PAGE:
If you have VCF patients presenting with acute back pain who can benefit from balloon kyphoplasty, I would be pleased to provide a patient consult. Early VCF diagnosis can result in optimal treatment. I am committed to providing excellent patient care by utilizing the most effective and safest treatments of spinal conditions. Please feel free to contact Dr. Lawrence Epstein @ for a consult or if you would like further information at 212-241-8916 or contact the Pain service @ pager 0329 and make sure that you say that the patient has a (potential) compression fracture.
1. Ross PD. Clinical consequences of vertebral fractures. Symposium on osteoporosis. AM J Med. 1997; 103:30S-43S.
2. Silverman SL, Minshall ME, Shen W, et al, for Health-Related Quality of Life Subgroup of the Multiple Outcomes of
Raloxifene Evaluation Study. Arthritis Rheum. 2001; 44:2611-2619.
3. Ledlie JT, Renfro MB. Spine. 2006;31:57-64.
4. Garfin SR et al. Spine 2006;31:2213-2220.
5. Brunton S, Carmichael B, Gold D, et al. Vertebral compression fractures in primary care: recommendations from a
consensus panel. J Fam Pract. 2005; 54:781-788
Click here for movie.

Written by reuben

October 9th, 2010 at 11:40 pm

Posted in Ortho

ED Central Line Policy

All central lines placed in the emergency department on patients who are not arrested or nearly arrested must meet these criteria:

1. The key portions of the procedure, which include initial cannulation of the vein and confirmation of venous placement, must be performed with an attending present.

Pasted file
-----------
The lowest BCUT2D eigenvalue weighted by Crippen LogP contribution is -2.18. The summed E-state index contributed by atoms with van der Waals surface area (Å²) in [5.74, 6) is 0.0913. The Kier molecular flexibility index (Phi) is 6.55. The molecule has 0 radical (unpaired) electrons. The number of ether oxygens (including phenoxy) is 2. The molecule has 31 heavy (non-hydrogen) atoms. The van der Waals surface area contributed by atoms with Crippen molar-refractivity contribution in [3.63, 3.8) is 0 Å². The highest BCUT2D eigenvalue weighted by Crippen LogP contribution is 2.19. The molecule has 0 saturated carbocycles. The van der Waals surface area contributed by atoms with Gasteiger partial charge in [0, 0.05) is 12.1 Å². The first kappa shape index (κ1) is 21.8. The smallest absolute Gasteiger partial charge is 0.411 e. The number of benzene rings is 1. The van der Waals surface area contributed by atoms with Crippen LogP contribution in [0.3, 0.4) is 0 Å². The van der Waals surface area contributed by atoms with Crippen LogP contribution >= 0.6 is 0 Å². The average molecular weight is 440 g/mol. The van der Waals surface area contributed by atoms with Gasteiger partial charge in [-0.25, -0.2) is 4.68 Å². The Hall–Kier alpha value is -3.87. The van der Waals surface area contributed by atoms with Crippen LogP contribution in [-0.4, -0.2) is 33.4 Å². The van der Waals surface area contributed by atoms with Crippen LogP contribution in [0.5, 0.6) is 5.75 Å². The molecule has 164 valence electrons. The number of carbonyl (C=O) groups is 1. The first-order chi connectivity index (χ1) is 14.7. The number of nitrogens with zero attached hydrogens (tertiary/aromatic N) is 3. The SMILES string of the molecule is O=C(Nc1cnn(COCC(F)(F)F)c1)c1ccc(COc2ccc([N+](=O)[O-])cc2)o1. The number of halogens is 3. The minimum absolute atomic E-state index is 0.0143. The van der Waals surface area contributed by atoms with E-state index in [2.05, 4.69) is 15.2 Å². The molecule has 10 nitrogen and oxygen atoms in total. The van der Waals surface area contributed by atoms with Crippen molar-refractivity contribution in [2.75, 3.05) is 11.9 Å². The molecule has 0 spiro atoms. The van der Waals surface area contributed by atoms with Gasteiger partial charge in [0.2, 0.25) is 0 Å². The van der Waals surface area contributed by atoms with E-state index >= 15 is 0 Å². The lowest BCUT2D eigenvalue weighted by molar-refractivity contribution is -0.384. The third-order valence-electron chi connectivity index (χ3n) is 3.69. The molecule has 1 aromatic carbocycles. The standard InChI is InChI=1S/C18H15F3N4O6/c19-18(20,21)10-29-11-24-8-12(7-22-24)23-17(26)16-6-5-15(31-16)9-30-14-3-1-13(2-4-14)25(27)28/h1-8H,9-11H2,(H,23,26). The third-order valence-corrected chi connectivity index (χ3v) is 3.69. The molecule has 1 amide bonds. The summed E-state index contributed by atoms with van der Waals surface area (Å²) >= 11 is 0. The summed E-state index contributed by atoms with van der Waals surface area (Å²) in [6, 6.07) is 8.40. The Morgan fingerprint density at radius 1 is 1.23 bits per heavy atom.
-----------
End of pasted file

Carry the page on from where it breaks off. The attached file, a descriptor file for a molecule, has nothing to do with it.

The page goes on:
2. The appearance of dark and non-pulsatile blood flowing from a freshly-inserted needle or catheter is insufficiently accurate to reliably distinguish arterial from venous placement. All central lines must be confirmed by ONE of the following methods prior to vessel dilation. This applies to standard triple-lumen and 8.5 Fr (introducer/Cordis) catheters.

a. Formal pressure transduction to confirm a non-arterial waveform.

b. Manometry using extension tubing. 8.5 Fr catheter kits come with sterile extension tubing in the set; triple lumen catheter kits do not. The sheath housing the guidewire can easily be used for this purpose. Patients with low arterial pressure or high venous pressure can generate misleading results.

c. Analysis of blood oxygen content using a blood gas drawn from the line. Results can be compared against a known arterial sample if ambiguous (e.g. in a hypoxic patient).

d. Anatomic ultrasound confirmation of the wire in a vein. Images or clips saved should demonstrate the wire in a collapsible vein juxtaposed to a non-collapsible artery; please save or print and scan images or clips.